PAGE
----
Sunday, September 12, 2010
The Finnish communications corporation Nokia announced that its Head will change on September 21. The previous chief executive Olli-Pekka Kallasvuo will continue to chair in non-executive capacity. The head of Microsoft Business division Stephen Elop will take the position. It is the first time a non-Finn becomes Nokia president and chief executive.
The change follows Nokia’s fall in world markets. It includes a decrease in Nokia’s American market share to less than ten percent after failed negotiations with a number of leading American phone providers. An analyst at a market analyst company Canalys, Pete Cunningham, said, “Despite holding 38 percent market share of the smartphone market, Nokia’s failure to compete with the iPhone and high-tier Android devices, combined with its lack of progress in gaining significant traction in the United States, has led to press and investor dissatisfaction.”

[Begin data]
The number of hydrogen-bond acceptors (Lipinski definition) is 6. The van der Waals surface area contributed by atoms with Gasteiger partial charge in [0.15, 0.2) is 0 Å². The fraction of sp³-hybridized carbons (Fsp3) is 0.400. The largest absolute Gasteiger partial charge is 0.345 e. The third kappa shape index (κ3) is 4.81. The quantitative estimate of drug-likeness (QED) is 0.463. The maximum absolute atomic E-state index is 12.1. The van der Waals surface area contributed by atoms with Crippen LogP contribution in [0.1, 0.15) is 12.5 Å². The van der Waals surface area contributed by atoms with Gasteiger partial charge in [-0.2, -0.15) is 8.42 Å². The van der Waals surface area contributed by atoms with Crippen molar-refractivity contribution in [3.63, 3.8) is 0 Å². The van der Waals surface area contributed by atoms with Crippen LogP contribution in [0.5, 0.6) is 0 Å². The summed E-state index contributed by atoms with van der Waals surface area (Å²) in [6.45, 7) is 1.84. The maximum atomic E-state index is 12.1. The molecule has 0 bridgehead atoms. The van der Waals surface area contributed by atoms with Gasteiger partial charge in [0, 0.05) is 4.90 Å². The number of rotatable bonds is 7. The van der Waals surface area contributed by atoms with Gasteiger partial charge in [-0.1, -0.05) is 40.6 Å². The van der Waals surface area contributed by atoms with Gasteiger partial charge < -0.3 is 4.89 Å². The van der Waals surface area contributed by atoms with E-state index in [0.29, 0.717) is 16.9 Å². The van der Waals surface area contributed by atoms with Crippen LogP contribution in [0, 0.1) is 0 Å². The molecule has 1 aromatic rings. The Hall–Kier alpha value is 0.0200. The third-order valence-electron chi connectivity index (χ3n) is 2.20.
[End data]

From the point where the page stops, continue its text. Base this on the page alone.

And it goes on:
Some commenters suggested that Nokia chose Mr. Elop partly because he is a Canadian, following criticism of American candidates by the Finnish press. However a Nokia spokesman rejected this, saying, “Nationality was not a selection criteria.”
Stephen Elop was president and CEO of the graphics and web-development software house Macromedia prior to its acquisition by Adobe in 2005. He then joined Microsoft as President of Microsoft’s Business Division in January, 2008. Commenting on his new role he said, “Nokia has a unique global position as well as a great brand upon which we can build. The Nokia slogan clearly states our key mission: Connecting People, which will acquire new dimensions as we build our portfolio of products, solutions and services.”
In the announcement the Chairman of the Nokia Board of Directors Jorma Ollila stressed an expected shift of focus from hardware to software. “His [Stephen Elop’s] strong software background and proven record in change management will be valuable assets as we press harder to complete the transformation of the company. We believe that Stephen will be able to drive both innovation and efficient execution of the company strategy in order to deliver increased value to our shareholders”.
Nokia stated in an official blog post, “Nokia is transitioning from a hardware manufacturer of mobile devices to a software and solutions business. …Stephen’s background in the software industry is one of his key strengths.”